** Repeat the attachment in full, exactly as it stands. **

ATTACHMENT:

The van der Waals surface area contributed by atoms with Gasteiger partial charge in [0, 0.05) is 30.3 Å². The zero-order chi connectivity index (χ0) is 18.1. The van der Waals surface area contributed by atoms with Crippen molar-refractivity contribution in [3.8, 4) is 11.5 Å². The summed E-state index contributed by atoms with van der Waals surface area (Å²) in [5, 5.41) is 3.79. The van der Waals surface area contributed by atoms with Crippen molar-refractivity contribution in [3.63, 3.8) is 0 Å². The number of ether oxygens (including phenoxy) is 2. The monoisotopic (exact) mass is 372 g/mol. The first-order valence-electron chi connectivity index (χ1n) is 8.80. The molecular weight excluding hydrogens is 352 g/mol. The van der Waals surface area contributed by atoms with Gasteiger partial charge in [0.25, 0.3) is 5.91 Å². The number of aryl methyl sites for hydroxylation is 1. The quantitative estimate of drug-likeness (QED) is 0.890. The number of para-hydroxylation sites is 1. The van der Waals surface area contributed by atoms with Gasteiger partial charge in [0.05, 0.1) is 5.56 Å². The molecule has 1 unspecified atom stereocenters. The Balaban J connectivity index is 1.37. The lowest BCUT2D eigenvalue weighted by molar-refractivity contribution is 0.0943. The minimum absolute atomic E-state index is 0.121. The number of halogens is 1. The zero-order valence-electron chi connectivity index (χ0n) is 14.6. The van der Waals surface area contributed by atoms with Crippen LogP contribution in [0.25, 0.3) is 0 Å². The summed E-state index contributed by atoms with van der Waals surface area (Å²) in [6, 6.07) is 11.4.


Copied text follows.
The van der Waals surface area contributed by atoms with Gasteiger partial charge in [0, 0.05) is 30.3 Å². The zero-order chi connectivity index (χ0) is 18.1. The van der Waals surface area contributed by atoms with Crippen molar-refractivity contribution in [3.8, 4) is 11.5 Å². The summed E-state index contributed by atoms with van der Waals surface area (Å²) in [5, 5.41) is 3.79. The van der Waals surface area contributed by atoms with Crippen molar-refractivity contribution in [3.63, 3.8) is 0 Å². The number of ether oxygens (including phenoxy) is 2. The monoisotopic (exact) mass is 372 g/mol. The first-order valence-electron chi connectivity index (χ1n) is 8.80. The molecular weight excluding hydrogens is 352 g/mol. The van der Waals surface area contributed by atoms with Gasteiger partial charge in [0.25, 0.3) is 5.91 Å². The number of aryl methyl sites for hydroxylation is 1. The quantitative estimate of drug-likeness (QED) is 0.890. The number of para-hydroxylation sites is 1. The van der Waals surface area contributed by atoms with Gasteiger partial charge in [0.05, 0.1) is 5.56 Å². The molecule has 1 unspecified atom stereocenters. The Balaban J connectivity index is 1.37. The lowest BCUT2D eigenvalue weighted by molar-refractivity contribution is 0.0943. The minimum absolute atomic E-state index is 0.121. The number of halogens is 1. The zero-order valence-electron chi connectivity index (χ0n) is 14.6. The van der Waals surface area contributed by atoms with Crippen LogP contribution in [0.25, 0.3) is 0 Å². The summed E-state index contributed by atoms with van der Waals surface area (Å²) in [6, 6.07) is 11.4.